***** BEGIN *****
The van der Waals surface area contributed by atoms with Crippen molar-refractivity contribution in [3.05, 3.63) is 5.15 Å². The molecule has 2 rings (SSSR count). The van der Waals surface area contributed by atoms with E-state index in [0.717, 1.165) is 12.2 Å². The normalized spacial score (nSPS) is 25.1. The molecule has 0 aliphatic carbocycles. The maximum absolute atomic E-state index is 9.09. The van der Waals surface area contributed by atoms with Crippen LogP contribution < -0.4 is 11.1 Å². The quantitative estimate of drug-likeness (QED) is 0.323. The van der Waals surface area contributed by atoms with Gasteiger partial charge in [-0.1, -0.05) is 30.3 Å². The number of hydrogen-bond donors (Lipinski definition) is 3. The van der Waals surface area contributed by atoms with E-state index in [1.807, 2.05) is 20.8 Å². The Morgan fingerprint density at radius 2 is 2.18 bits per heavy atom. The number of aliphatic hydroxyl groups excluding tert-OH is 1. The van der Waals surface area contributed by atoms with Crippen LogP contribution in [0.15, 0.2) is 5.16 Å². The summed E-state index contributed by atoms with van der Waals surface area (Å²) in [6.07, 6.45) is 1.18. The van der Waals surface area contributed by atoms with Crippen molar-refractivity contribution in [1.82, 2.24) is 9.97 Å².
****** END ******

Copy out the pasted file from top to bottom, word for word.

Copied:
The van der Waals surface area contributed by atoms with Crippen molar-refractivity contribution in [3.05, 3.63) is 5.15 Å². The molecule has 2 rings (SSSR count). The van der Waals surface area contributed by atoms with E-state index in [0.717, 1.165) is 12.2 Å². The normalized spacial score (nSPS) is 25.1. The molecule has 0 aliphatic carbocycles. The maximum absolute atomic E-state index is 9.09. The van der Waals surface area contributed by atoms with Crippen LogP contribution < -0.4 is 11.1 Å². The quantitative estimate of drug-likeness (QED) is 0.323. The van der Waals surface area contributed by atoms with Gasteiger partial charge in [-0.1, -0.05) is 30.3 Å². The number of hydrogen-bond donors (Lipinski definition) is 3. The van der Waals surface area contributed by atoms with E-state index in [1.807, 2.05) is 20.8 Å². The Morgan fingerprint density at radius 2 is 2.18 bits per heavy atom. The number of aliphatic hydroxyl groups excluding tert-OH is 1. The van der Waals surface area contributed by atoms with Crippen LogP contribution in [0.15, 0.2) is 5.16 Å². The summed E-state index contributed by atoms with van der Waals surface area (Å²) in [6.07, 6.45) is 1.18. The van der Waals surface area contributed by atoms with Crippen molar-refractivity contribution in [1.82, 2.24) is 9.97 Å².